Acquired angioedema: Autoantibody associations and C1q utility as a diagnostic tool
Acquired Angioedema (AAE) is a rare condition classified into two subtypes: Type I, which is associated with lymphoproliferative disorders, and Type II, which is linked with autoantibodies against C1-esterase inhibitor (C1-INH). Unlike Type I AAE, Type II has no correlation with lymphoproliferative disorders. We report the evaluation of angioedema that was associated with an underlying lymphoproliferative disorder for the purpose of discussing the relationship between C1q and a diagnosis of AAE. A literature review was completed for the purpose of assessing the diagnostic value of C1q when used in the workup of AAE. A PubMed/Web of Science search (1976‐2010) produced 78 references (yielding 167 individual cases of AAE) using terminology “AAE.” The case described a patient with a depressed C1q (<3.5 mg/dL), decreased C4 (<3 mg/dL), decreased C1-inhibitor (1 mg/dL), decreased functional C1-INH (12%), and decreased total complement (<10 U/mL). Autoantibodies against C1-INH (free and bound respectively) were normal (12.4% and 10.1% of the standard of deviation). Using the above figures and data collected from the literature search, we tabulated 168 individual cases of AAE. Of the 168 cases, C1q was drawn in 104 cases, and 64 cases have no information regarding C1q. There are 10 cases where the C1q was documented as normal. With these values, a correlation between C1q and a diagnosis of AAE was assessed: A decreased C1q correlated with a diagnosis of AAE approximately 56%‐94% of the time. C1q is a useful tool when working up a case of AAE.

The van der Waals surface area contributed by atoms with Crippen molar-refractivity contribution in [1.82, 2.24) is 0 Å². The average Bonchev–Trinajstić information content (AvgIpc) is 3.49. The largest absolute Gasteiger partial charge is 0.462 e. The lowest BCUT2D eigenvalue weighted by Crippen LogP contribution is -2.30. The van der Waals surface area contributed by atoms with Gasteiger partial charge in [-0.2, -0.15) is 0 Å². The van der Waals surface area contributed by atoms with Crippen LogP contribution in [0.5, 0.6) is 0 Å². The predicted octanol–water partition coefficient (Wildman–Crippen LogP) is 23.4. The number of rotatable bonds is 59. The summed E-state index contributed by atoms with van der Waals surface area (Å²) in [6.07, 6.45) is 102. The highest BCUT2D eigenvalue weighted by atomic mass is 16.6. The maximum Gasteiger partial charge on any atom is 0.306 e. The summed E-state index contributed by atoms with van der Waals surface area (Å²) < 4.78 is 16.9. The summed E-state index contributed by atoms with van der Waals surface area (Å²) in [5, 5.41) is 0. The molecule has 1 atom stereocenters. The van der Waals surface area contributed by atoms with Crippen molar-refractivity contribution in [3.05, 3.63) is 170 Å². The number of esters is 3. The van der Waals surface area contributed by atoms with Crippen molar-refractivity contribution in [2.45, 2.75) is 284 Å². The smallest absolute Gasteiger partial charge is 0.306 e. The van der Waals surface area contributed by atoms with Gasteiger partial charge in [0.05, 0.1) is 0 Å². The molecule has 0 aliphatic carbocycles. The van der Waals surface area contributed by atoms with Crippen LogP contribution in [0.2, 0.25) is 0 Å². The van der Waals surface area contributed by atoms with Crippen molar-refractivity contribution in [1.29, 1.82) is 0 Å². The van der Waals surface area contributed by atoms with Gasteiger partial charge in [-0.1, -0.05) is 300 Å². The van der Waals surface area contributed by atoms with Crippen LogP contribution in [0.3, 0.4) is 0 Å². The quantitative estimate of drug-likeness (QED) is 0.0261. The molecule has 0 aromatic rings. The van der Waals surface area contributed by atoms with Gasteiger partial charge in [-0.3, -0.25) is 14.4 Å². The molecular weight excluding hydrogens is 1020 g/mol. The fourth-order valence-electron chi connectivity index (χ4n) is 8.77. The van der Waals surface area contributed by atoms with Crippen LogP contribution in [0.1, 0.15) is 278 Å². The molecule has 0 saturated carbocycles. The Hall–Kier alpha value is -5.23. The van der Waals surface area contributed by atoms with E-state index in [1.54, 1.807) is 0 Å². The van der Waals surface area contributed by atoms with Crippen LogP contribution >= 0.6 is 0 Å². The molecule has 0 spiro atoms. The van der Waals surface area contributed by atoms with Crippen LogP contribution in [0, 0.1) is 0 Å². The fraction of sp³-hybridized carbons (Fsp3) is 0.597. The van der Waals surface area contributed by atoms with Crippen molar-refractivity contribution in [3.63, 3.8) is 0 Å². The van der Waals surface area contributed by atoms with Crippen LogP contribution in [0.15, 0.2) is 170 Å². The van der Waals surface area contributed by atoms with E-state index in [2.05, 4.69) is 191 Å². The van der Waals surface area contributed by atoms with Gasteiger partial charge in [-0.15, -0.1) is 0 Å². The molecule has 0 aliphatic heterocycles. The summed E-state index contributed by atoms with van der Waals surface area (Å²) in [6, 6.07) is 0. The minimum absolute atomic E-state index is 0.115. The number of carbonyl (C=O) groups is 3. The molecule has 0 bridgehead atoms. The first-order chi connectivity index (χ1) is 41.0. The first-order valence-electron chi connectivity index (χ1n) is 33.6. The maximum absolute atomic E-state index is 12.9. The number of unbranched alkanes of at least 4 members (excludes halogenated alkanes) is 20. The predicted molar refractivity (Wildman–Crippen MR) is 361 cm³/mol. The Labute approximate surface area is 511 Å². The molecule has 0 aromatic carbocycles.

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Document Type: Research Article
Affiliations: Mount Sinai School of Medicine Program, Englewood Hospital and Medical Center, Englewood, New Jersey, USA
Publication date: 01 September 2010
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